3d Printing Saves The Day For Time-lapse Photography

Several of us here at Hackaday have discussed how much we’d like to have some tools, like a 3d printer, but just can’t justify the cost. What would we make? Why do we really need one? Why don’t we just bother [Brian Benchoff] who already has one to make us parts instead. That’s usually how the conversation goes.

[Alexander Weber] gave us another little reason to drop in our “list of reasons we need a 3d printer” list with this little hack. He wanted to play with CHDK but found the camera’s battery unable to stay alive for longer than 2 hours. There is a commercially available adapter to allow you to plug into the wall, but the cost was outrageous. At least it is outrageous to someone who already owns a 3d printer. We just need a few hundred more dollars worth of reasons to justify that sweet 3d printer we’ve been pining over.

[via Adafruit]

21 thoughts on “3d Printing Saves The Day For Time-lapse Photography

  1. I guess it’s a matter of perspective. I have a basement full of woodworking tools so that I can make whatever I need: project cases, battery slugs like this particular hack, etc. If wood isn’t good enough, you can either cut plastic with the woodworking tools to the shape you want or you can get some two part resin and mold what you need.

  2. I just spent a bajillion dollarz to make gizmos out of plastic because I don’t have the skill to use a mill or a pocketknife.

    OMG $30 for a wall wart?!?! Outrageous!!!

  3. Sorry but it is ok to use a power adapter that is not the same brand as the one for the camera.

    I can point at 20 different power adapters for that camera for $9.99-$12.99 all over the internet.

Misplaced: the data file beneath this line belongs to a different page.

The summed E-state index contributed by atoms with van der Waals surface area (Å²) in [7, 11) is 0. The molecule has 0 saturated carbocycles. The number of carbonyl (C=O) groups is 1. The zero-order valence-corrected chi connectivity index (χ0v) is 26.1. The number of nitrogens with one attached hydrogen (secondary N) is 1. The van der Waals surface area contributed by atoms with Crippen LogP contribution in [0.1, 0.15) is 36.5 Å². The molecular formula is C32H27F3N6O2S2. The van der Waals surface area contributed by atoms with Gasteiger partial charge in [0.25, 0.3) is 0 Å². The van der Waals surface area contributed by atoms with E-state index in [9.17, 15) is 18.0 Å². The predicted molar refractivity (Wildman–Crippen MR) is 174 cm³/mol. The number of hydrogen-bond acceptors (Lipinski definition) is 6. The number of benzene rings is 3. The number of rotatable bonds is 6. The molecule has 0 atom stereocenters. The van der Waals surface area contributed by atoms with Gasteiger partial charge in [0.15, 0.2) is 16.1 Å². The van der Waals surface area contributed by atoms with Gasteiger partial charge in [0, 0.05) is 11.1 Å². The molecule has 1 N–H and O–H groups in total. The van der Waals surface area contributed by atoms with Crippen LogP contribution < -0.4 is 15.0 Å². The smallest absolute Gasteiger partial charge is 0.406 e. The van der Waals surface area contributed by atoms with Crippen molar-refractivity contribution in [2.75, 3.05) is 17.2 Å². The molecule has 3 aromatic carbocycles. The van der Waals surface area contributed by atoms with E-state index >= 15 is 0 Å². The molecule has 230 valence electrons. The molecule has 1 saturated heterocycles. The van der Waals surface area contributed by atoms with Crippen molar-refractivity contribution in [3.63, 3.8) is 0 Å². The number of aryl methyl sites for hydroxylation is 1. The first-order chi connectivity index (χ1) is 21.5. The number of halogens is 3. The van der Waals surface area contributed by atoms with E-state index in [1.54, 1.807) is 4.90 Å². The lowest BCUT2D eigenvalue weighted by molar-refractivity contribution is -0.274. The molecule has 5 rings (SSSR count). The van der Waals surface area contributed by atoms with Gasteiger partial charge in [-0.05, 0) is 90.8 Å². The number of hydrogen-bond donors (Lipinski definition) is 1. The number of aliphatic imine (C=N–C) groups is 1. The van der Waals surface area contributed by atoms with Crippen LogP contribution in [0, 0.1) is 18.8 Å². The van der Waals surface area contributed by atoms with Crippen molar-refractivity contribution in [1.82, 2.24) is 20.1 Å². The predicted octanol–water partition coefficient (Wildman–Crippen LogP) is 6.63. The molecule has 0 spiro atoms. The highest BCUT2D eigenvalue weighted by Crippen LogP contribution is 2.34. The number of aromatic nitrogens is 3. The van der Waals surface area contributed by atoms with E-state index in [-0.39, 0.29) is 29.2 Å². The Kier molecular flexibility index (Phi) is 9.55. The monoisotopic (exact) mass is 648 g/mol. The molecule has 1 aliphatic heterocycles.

I can see building an item, but spending more for the parts to build a device to replicate a $9.95 item is kinda silly.

    Are engineers today not very good at using google?

  4. I think we see why this person has a 3d printer. More money than sense. Easy to cobble one up from thrift store adapter bin for less than a buck. Maybe I have gear envy or something. I am with Signal7 on the wood though. I have replaced many a proprietary 10 dollar laptop bay door with a properly cut and painted plug of wood. Cheap effective and fun :)

    I’m not trying to be mean to the builder as they actually completed a project, better than me half of the time ;)

  5. I made something similar the other day.. I cut a piece of thin plywood (about the same thickness as the battery) and glued two pieces of wire tape along the wood for the positive and negative terminals. It slots in and gets held in place by the catch, just like the regular battery.

  6. Hummm… look like a n00b with a piece of wood hanging out of your camera, or use a tool that you already have to make it look and act professional? choices choices… you can use your tools, (mill, wood working stuff) or you can use your tools, (3d printer). For those not smart enough to use a 3d printer and computer, use your wood working tools or your $3000 mill… to each his own.

  7. Just because no one has mentioned it yet, you could also use an existing battery for the casing and terminals, and install your jack into it. Some might even have a dying battery laying around.

    Very few of us really *need* a 3D printer/CNC mill. Even fewer need one more than rarely. I’ve tried to justify the expense for myself, and cannot; even the time I’d spend learning to use it exceeds the time I’d save over making the occasional part using traditional tools. That will not stop me from getting one eventually. We all need our toys, and wanting one is reason enough.

    At least Alexander got some good practice. Having a 3D printer and not using it, or knowing how to use it, is by far a worse travesty than needlessly reinventing the wheel.

    1. Just to clarify, if I had a 3D printer that day I’d definitely have used it. There’s so much stuff that becomes possible with such a device. I was just nitpicking on the use of the verb “need” ;-P

  8. Haters gonna hate =)

    Spending a few cents worth of plastic to print an adapter is nifty, and you don’t need to pay for shipping or wait. Does this convenience make up for the cost of the printer? Probably not.

    Buuut, “real men use woodshops” isn’t really much of an argument against using a 3d printer if you have one.

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